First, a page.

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In Briefs, continued from page 2

MASC supports growing projects: Starting this year, the Manitoba Agricultural Services Corp. will waive hail insurance premiums for the maximum available coverage (currently $150 per acre) on up to 160 acres of land per eligible Canadian Foodgrains Bank project in Manitoba. A project must have an AgriInsurance contract to sign up for hail insurance and must be endorsed the CFGB growing project co-ordinator Harold Penner. Registration forms can be downloaded from the CFGB website: http://www.foodgrainsbank.ca/registering_your_project. aspx . – CFGB Help please: The Manitoba Cattle Producers Association met with Manitoba Agriculture Minister Stan Struthers Jan. 19 to promote three programs it wants introduced to help maintain competitiveness in the cattle industry. It wants a Cattle Production Insurance Program, Rapid Eradication Approaches for Bovine Tuberculosis in the Riding Mountain Ecosystem, and support for Specified Risk Materials (SRM) removal.

“It is essential these programs are included in the 2010 Provincial budget,” the association said in a release. Tryst costly: A Malaysian court has fined a man and a woman four buffaloes and a pig after they were found guilty of an extramarital affair, according to a report in the Star newspaper in Borneo.

The pair was convicted after the man’s wife lodged a complaint after she found her husband wearing shorts at his second home with her colleague, who was wearing a sarong. The judge ruled there was strong evidence the pair had had a tryst, and under customary local laws was ordered to compensate their communities with the livestock. Hard sell: U. S. President Barack Obama asked Congress Feb. 1 to slash crop subsidies to “wealthy farmers” and to pare federal support for crop insurance, moves estimated to save $10 billion over 10 years.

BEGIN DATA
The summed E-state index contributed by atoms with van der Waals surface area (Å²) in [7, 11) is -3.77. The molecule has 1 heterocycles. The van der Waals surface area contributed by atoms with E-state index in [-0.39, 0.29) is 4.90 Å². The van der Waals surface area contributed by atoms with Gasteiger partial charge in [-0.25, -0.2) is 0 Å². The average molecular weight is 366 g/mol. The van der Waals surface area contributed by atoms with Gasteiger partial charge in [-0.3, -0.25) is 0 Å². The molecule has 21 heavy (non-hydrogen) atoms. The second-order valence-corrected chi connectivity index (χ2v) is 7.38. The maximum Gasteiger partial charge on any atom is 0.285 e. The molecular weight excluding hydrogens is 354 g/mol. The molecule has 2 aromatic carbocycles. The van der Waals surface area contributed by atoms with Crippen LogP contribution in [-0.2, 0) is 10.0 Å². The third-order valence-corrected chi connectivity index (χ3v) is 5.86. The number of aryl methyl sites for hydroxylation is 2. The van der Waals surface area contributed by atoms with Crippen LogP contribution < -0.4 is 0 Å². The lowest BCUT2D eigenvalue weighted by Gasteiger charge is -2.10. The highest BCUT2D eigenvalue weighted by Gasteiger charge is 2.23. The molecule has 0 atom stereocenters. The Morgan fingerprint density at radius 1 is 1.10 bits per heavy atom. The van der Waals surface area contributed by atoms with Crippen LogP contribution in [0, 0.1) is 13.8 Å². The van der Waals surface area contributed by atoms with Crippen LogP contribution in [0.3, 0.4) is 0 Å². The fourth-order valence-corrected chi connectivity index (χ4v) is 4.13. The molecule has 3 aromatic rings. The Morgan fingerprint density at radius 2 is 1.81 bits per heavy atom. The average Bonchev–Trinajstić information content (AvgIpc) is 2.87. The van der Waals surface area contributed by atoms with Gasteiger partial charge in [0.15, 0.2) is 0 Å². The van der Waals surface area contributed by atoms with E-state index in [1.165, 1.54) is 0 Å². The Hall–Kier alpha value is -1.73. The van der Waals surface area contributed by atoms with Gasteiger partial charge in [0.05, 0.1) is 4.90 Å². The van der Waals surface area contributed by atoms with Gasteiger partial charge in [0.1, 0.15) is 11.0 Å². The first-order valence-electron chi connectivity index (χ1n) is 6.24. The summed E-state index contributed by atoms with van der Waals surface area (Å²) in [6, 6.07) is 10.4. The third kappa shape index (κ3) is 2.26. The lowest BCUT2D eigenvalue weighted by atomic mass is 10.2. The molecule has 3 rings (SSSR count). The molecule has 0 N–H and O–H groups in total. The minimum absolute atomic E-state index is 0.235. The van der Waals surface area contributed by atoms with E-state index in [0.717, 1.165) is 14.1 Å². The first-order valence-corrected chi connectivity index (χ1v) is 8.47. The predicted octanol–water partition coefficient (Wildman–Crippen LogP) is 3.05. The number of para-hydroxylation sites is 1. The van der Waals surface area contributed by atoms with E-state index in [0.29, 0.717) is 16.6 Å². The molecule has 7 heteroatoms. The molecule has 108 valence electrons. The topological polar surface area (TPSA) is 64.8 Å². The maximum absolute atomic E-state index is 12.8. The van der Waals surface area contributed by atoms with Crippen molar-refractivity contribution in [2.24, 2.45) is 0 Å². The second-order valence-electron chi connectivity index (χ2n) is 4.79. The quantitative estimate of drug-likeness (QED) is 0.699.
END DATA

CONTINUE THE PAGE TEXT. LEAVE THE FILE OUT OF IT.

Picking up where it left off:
The administration plan would end crop subsidies to people with more than $250,000 adjusted gross income from off-farm sources or more than $500,000 on-farm AGI. The caps now are set at $500,000 off-farm AGI and $750,000 on-farm AGI. But the cuts will be a tough sell for Congress with mid-term elections looming.

Record shipments:

Shipping of grain and related products through Canada’s biggest port hit a record 18.1 million tonnes in 2009 as exporters moved two straight years of big crops to markets, Port Metro Vancouver said Feb. 1.

The volume of grain, specialty crops and feed jumped 33 per cent from 2008 at the port. The port’s overall volume of 101.9 million tonnes declined 11 per cent from 2008. The record grain volumes were a result of moving large leftover supplies from the 2008 harvest and a bigger-than-expected 2009 crop, according to the port.

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